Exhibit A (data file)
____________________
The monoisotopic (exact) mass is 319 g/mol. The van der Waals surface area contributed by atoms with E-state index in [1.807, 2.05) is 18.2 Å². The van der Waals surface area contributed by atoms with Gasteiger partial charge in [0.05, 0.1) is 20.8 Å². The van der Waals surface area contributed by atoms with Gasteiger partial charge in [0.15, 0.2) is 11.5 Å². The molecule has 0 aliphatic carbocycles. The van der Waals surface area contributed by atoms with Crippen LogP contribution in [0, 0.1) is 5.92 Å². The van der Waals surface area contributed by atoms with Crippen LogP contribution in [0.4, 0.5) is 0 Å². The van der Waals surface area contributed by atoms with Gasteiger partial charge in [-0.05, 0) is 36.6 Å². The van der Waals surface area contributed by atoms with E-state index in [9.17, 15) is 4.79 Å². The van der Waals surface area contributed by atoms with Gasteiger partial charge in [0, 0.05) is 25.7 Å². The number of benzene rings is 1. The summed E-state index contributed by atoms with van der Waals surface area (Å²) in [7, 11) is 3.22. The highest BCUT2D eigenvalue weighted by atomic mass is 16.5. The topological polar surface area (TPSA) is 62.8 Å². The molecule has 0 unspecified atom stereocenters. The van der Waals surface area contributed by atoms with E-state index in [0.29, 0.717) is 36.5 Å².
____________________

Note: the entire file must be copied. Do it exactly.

The monoisotopic (exact) mass is 319 g/mol. The van der Waals surface area contributed by atoms with E-state index in [1.807, 2.05) is 18.2 Å². The van der Waals surface area contributed by atoms with Gasteiger partial charge in [0.05, 0.1) is 20.8 Å². The van der Waals surface area contributed by atoms with Gasteiger partial charge in [0.15, 0.2) is 11.5 Å². The molecule has 0 aliphatic carbocycles. The van der Waals surface area contributed by atoms with Crippen LogP contribution in [0, 0.1) is 5.92 Å². The van der Waals surface area contributed by atoms with Crippen LogP contribution in [0.4, 0.5) is 0 Å². The van der Waals surface area contributed by atoms with Gasteiger partial charge in [-0.05, 0) is 36.6 Å². The van der Waals surface area contributed by atoms with E-state index in [9.17, 15) is 4.79 Å². The van der Waals surface area contributed by atoms with Gasteiger partial charge in [0, 0.05) is 25.7 Å². The number of benzene rings is 1. The summed E-state index contributed by atoms with van der Waals surface area (Å²) in [7, 11) is 3.22. The highest BCUT2D eigenvalue weighted by atomic mass is 16.5. The topological polar surface area (TPSA) is 62.8 Å². The molecule has 0 unspecified atom stereocenters. The van der Waals surface area contributed by atoms with E-state index in [0.29, 0.717) is 36.5 Å².